Senate Bill 47, the Natural Resources Management Act, was passed by the U.S. Senate on a 92-8 vote on February 12.
Among other things, the bill would amend the wording of 2018 legislation on what type of properties the Department of the Interior’s National Park Service (NPS) can acquire for establishment of the Sainte Genevieve National Historical Park.
Original legislation limited acquisitions to historic buildings, but the bill would allow NPS to purchase non-historic buildings, paving the way for the acquisition of a building such as the Centre for French Colonial Life at 198 Market St. to be part of the park complex.
An amendment to the bill authored by Senator Roy Blunt of Missouri changed the wording of the current law from “any nationally significant property identified in the special resource study within” the historic district and inserting “any property within.”
The resources study is the report released by the NPS that recommended the establishment of a national historical park to preserve the French colonial culture and structures in Ste. Genevieve.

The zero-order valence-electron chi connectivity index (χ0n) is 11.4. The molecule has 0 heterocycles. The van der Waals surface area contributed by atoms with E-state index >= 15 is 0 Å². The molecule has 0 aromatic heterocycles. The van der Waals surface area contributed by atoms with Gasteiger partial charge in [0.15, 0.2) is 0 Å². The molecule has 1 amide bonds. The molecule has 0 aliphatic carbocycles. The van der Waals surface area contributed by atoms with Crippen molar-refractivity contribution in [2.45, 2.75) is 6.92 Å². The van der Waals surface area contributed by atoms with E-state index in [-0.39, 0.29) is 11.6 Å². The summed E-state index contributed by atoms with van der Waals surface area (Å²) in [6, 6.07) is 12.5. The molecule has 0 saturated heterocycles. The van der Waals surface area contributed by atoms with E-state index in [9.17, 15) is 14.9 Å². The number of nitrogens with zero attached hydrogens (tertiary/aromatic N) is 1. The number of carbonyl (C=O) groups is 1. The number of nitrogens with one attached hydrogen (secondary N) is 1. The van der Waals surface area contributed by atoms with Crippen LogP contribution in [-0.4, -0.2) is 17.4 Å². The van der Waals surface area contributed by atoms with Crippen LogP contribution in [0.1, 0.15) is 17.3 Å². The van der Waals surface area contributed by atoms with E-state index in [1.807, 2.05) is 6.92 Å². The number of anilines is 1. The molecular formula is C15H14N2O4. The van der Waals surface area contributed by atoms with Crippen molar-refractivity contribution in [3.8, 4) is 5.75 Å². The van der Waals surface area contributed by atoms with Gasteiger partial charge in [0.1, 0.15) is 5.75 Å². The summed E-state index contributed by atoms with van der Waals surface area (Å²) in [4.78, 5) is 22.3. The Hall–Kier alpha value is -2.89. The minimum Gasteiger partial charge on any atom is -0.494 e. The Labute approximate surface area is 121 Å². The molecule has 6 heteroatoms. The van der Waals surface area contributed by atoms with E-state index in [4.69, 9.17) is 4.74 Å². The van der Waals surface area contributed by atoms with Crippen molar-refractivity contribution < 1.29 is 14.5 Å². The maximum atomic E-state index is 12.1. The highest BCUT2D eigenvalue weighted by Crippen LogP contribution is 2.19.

The original park recommendation centered around properties on St. Mary’s Road such as the Beauvais-Amoureux House and the Bequette-Ribault House, as well as the Kern-Delassus House on Highway 61 south of the city of Ste. Genevieve.
But last month, the National Society of the Colonial Dames of America in the State of Missouri offered to donate five historic properites and sell its Centre for French Colonial Life to the NPS.
The bill was received in the U.S. House of Representatives on February 13.
Also, Blunt’s office on Friday summarized the highlights of the government funding bill signed into law that day to avoid a government shutdown.
“The measure provides dedicated funding to new units in the National Park System, including the Ste. Genevieve National Historic Park that will be established later this year,” the release from Blunt’s office stated.
Text of the legislation was not yet available on the federal government’s website.
(Information from congress.gov, the website of the federal government’s legislative branch, and a release from U.S. Senator Roy Blunt’s office.)